Mainly because PCLinuxOS Magazine will have its 12 monthly issue published next month. That’s right, we’ve been here a year. Now, I can’t take credit for this fantastic Linux resource because I only sponsor it and help make executive decisions regarding hosting and other things like that…it’s in the hands of great editors and contributors and is continually growing. The staff is well over 10 people strong and gaining.

You’d think that OSWeekly would take this magazine into consideration when writing this article…but they instead opt mentioning and considering the fate of Full Circle Magazine in the Ubuntu community. Now don’t get me wrong, Full Circle is a great magazine and we’re glad they’re also producing a quality magazine for their community…It just perturbs me a bit that the hard working editors, contributors, and proofreaders and layout/website designers that put together PCLinuxOS Magazine don’t get any mention or credit when it comes to online magazines.

So, I’d like to take some time congratulating PCLinuxOS Magazine…with a circulation of over 15 thousand for the PDF alone and nearing 10 thousand unique hits on the HTML Magazine that they simultaneously publish each month for low bandwidth users. Congratulations PCLinuxOS Magazine! For making a magazine not only interesting to PCLinuxOS users but to Linux users as a whole!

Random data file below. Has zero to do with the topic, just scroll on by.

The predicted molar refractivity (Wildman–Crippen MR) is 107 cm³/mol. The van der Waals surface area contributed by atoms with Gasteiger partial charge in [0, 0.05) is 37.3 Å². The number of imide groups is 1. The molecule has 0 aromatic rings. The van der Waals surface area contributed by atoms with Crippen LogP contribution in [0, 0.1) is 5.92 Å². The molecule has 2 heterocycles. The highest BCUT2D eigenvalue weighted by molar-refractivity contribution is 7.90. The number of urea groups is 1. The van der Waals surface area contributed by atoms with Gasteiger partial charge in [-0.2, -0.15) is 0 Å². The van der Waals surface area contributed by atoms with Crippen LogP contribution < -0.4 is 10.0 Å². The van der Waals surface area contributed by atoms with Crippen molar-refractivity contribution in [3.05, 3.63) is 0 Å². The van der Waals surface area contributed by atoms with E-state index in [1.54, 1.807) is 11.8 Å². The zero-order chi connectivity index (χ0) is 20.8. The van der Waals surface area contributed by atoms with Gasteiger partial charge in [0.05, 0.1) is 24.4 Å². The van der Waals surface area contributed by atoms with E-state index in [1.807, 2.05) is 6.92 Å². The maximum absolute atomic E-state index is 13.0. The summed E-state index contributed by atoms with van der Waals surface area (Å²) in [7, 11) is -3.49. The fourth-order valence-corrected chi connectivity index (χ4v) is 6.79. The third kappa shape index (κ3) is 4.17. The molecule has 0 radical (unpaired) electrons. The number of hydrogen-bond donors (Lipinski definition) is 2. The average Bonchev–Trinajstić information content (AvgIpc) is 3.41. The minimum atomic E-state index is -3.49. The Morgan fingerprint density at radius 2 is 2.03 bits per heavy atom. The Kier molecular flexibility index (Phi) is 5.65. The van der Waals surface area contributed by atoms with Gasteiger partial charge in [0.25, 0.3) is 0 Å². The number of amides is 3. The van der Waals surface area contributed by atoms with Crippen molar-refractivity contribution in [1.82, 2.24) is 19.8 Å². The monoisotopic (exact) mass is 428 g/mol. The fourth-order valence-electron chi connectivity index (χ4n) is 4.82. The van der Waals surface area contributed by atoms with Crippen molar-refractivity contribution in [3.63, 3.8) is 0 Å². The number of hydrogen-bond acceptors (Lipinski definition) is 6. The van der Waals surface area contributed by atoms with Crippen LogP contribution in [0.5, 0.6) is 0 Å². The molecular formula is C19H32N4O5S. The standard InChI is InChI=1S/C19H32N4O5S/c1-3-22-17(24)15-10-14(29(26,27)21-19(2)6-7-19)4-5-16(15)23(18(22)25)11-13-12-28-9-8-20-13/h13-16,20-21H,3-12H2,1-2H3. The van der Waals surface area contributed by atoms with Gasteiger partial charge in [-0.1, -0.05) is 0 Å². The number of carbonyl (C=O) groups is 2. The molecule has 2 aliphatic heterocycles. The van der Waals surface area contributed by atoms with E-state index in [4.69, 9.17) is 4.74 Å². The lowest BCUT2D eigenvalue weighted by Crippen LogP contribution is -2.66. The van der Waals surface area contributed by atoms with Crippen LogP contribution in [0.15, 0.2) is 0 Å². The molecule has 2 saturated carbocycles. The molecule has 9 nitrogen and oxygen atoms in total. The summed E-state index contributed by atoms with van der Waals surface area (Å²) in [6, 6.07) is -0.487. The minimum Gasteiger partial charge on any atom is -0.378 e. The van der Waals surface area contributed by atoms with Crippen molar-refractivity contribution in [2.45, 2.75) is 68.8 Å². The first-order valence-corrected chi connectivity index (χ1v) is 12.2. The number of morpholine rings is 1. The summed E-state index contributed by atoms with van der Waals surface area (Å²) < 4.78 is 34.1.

On Open Source Dying…

Let me make it clear for you Michael Hickins of Eweek. Your Article “Is Open Source Dying?” doesn’t even make it into the outer ring of the target for facts. If you were trying to shoot an arrow into the air with this article, you’d miss.

I can help you though…I can set you straight. Not that I’m an ALL WISE & KNOWING person, just that I have the ability to do research, ingest said research, digest the research and learn from the research. You stop at ‘do research’. Let us examine where your train derailed (not the physical place…because this obviously is at the beginning…but rather, where in your subject you go wrong).

Open Document does not equal Open Source